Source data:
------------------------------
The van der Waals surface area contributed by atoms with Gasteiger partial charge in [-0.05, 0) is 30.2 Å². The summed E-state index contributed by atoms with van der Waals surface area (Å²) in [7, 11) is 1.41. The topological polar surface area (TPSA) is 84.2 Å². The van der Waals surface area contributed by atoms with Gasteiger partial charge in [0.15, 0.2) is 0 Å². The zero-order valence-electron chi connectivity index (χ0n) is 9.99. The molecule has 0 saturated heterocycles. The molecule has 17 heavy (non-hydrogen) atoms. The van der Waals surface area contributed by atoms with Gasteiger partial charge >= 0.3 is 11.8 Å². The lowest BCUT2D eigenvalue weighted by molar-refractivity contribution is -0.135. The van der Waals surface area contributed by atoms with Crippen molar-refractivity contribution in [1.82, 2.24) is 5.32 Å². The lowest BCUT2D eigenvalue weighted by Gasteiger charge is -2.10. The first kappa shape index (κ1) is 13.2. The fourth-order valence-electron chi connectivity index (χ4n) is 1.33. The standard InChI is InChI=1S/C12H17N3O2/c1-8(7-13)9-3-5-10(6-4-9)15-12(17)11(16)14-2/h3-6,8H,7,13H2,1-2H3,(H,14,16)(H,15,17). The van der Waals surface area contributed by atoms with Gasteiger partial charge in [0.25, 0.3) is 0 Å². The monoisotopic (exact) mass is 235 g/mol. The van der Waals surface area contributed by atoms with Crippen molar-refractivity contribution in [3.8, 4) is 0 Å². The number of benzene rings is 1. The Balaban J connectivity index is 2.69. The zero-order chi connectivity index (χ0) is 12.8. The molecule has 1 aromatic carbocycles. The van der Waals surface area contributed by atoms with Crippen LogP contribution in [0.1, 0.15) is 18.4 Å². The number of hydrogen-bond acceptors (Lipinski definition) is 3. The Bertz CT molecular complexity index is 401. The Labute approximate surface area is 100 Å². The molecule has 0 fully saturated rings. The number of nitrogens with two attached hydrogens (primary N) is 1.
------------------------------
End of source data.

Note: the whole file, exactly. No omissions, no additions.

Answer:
The van der Waals surface area contributed by atoms with Gasteiger partial charge in [-0.05, 0) is 30.2 Å². The summed E-state index contributed by atoms with van der Waals surface area (Å²) in [7, 11) is 1.41. The topological polar surface area (TPSA) is 84.2 Å². The van der Waals surface area contributed by atoms with Gasteiger partial charge in [0.15, 0.2) is 0 Å². The zero-order valence-electron chi connectivity index (χ0n) is 9.99. The molecule has 0 saturated heterocycles. The molecule has 17 heavy (non-hydrogen) atoms. The van der Waals surface area contributed by atoms with Gasteiger partial charge >= 0.3 is 11.8 Å². The lowest BCUT2D eigenvalue weighted by molar-refractivity contribution is -0.135. The van der Waals surface area contributed by atoms with Crippen molar-refractivity contribution in [1.82, 2.24) is 5.32 Å². The lowest BCUT2D eigenvalue weighted by Gasteiger charge is -2.10. The first kappa shape index (κ1) is 13.2. The fourth-order valence-electron chi connectivity index (χ4n) is 1.33. The standard InChI is InChI=1S/C12H17N3O2/c1-8(7-13)9-3-5-10(6-4-9)15-12(17)11(16)14-2/h3-6,8H,7,13H2,1-2H3,(H,14,16)(H,15,17). The van der Waals surface area contributed by atoms with Gasteiger partial charge in [0.25, 0.3) is 0 Å². The monoisotopic (exact) mass is 235 g/mol. The van der Waals surface area contributed by atoms with Crippen molar-refractivity contribution in [3.8, 4) is 0 Å². The number of benzene rings is 1. The Balaban J connectivity index is 2.69. The zero-order chi connectivity index (χ0) is 12.8. The molecule has 1 aromatic carbocycles. The van der Waals surface area contributed by atoms with Crippen LogP contribution in [0.1, 0.15) is 18.4 Å². The number of hydrogen-bond acceptors (Lipinski definition) is 3. The Bertz CT molecular complexity index is 401. The Labute approximate surface area is 100 Å². The molecule has 0 fully saturated rings. The number of nitrogens with two attached hydrogens (primary N) is 1.